A recap of news about the live-action film of The Hobbit, intended as a prequel to Peter Jackson's The Lord of the Rings film trilogy, which featured Ian Holms (above) as Bilbo Baggins:
The Bad News: Litigation and bad blood between Jackson and New Line tied up the project for two years and cast doubt that Jackson would return to direct it.
The Good News: In December of 2007, New Line and Jackson resolved their differences. The Hobbit was on, with Jackson's involvement, and a target release date of the summer of 2011!
The Bad News: Wait, Jackson's not actually directing it â he's co-writing and producing it. So what was all the fuss about? And who will direct The Hobbit?
The Good News: It's official as of last week: Guillermo del Toro will direct the Hobbit, and will even move to New Zealand for four years to work on it and a nebulous-sounding second film that will apparently bridge the events of The Hobbit and The Lord of the Rings. I don't get it, either, but del Toro, director of Pan's Labyrinth and Hellboy, is one of cinema's greatest fantasists of our time.
The Bad News: Hang on, del Toro might not actually be the best filmmaker for the job. Salon.com's Andrew O'Hehir posts a provocative piece that suggests that del Toro's sensibility may not be simpatico with Tolkein's vision, and includes this money quote from del Toro from 2006:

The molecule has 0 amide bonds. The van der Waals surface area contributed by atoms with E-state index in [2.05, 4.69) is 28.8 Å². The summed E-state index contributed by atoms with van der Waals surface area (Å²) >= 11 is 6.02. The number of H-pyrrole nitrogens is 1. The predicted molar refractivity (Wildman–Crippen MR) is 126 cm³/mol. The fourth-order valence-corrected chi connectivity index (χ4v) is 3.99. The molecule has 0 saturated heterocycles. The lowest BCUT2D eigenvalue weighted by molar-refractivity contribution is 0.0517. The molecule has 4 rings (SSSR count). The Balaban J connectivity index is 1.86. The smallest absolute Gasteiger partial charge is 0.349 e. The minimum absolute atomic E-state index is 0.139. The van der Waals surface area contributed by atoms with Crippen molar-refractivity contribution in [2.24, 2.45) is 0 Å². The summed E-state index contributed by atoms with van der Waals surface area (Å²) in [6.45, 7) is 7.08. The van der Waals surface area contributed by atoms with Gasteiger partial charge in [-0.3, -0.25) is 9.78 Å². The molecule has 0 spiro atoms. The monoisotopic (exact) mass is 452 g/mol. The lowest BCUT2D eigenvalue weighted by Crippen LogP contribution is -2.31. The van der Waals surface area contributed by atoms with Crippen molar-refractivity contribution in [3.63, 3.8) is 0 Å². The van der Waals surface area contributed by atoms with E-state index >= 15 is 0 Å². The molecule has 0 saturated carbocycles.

"I was never into heroic fantasy. At all. I don't like little guys and dragons, hairy feet, hobbits â I've never been into that at all. I don't like sword and sorcery, I hate all that stuff."
Um, what? Bilbo Baggins? Smaug the dragon? Now I don't know what to think.
O'Hehir's piece damningly compares New Line's The Hobbit to a George Lucas-type project, which seems a little off-base. Nobody wants tone-deaf prequels to a beloved trilogy, but Jackson and del Toro are both ingenious filmmakers in their prime, while Lucas's decision to personally direct the three Star Wars prequels after 20 years away from the director's chair seems highly misguided in retrospect. So I'm going to assume the Jackson/del Toro team-up is good news until proven otherwise.
(Image courtesy of New Line Cinema)